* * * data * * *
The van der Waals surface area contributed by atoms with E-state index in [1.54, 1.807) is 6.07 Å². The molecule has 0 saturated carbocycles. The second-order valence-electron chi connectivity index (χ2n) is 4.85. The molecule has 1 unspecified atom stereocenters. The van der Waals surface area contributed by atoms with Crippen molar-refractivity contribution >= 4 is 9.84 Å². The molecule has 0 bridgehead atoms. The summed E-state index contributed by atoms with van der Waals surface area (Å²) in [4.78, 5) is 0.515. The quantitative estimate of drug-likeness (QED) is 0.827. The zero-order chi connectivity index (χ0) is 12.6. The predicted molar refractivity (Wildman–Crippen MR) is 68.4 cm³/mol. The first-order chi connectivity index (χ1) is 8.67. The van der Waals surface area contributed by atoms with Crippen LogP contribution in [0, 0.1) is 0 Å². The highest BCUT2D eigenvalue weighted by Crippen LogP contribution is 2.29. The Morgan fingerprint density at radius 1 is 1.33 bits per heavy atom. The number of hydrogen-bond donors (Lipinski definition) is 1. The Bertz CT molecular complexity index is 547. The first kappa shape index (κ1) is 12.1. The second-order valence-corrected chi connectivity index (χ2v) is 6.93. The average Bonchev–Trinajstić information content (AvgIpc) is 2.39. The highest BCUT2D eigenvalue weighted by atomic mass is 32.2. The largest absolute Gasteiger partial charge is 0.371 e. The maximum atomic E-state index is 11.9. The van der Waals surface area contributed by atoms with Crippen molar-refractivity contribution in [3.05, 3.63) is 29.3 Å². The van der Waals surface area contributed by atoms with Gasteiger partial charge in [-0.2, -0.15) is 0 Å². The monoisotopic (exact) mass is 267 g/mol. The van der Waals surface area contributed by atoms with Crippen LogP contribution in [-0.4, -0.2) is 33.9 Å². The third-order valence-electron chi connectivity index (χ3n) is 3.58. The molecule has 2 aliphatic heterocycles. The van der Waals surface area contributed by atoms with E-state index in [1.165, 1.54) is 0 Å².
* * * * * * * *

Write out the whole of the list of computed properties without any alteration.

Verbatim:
The van der Waals surface area contributed by atoms with E-state index in [1.54, 1.807) is 6.07 Å². The molecule has 0 saturated carbocycles. The second-order valence-electron chi connectivity index (χ2n) is 4.85. The molecule has 1 unspecified atom stereocenters. The van der Waals surface area contributed by atoms with Crippen molar-refractivity contribution >= 4 is 9.84 Å². The molecule has 0 bridgehead atoms. The summed E-state index contributed by atoms with van der Waals surface area (Å²) in [4.78, 5) is 0.515. The quantitative estimate of drug-likeness (QED) is 0.827. The zero-order chi connectivity index (χ0) is 12.6. The predicted molar refractivity (Wildman–Crippen MR) is 68.4 cm³/mol. The first-order chi connectivity index (χ1) is 8.67. The van der Waals surface area contributed by atoms with Crippen LogP contribution in [0, 0.1) is 0 Å². The highest BCUT2D eigenvalue weighted by Crippen LogP contribution is 2.29. The Morgan fingerprint density at radius 1 is 1.33 bits per heavy atom. The number of hydrogen-bond donors (Lipinski definition) is 1. The Bertz CT molecular complexity index is 547. The first kappa shape index (κ1) is 12.1. The second-order valence-corrected chi connectivity index (χ2v) is 6.93. The average Bonchev–Trinajstić information content (AvgIpc) is 2.39. The highest BCUT2D eigenvalue weighted by atomic mass is 32.2. The largest absolute Gasteiger partial charge is 0.371 e. The maximum atomic E-state index is 11.9. The van der Waals surface area contributed by atoms with Crippen molar-refractivity contribution in [3.05, 3.63) is 29.3 Å². The van der Waals surface area contributed by atoms with Gasteiger partial charge in [-0.2, -0.15) is 0 Å². The monoisotopic (exact) mass is 267 g/mol. The van der Waals surface area contributed by atoms with Crippen LogP contribution in [-0.4, -0.2) is 33.9 Å². The third-order valence-electron chi connectivity index (χ3n) is 3.58. The molecule has 2 aliphatic heterocycles. The van der Waals surface area contributed by atoms with E-state index in [1.165, 1.54) is 0 Å².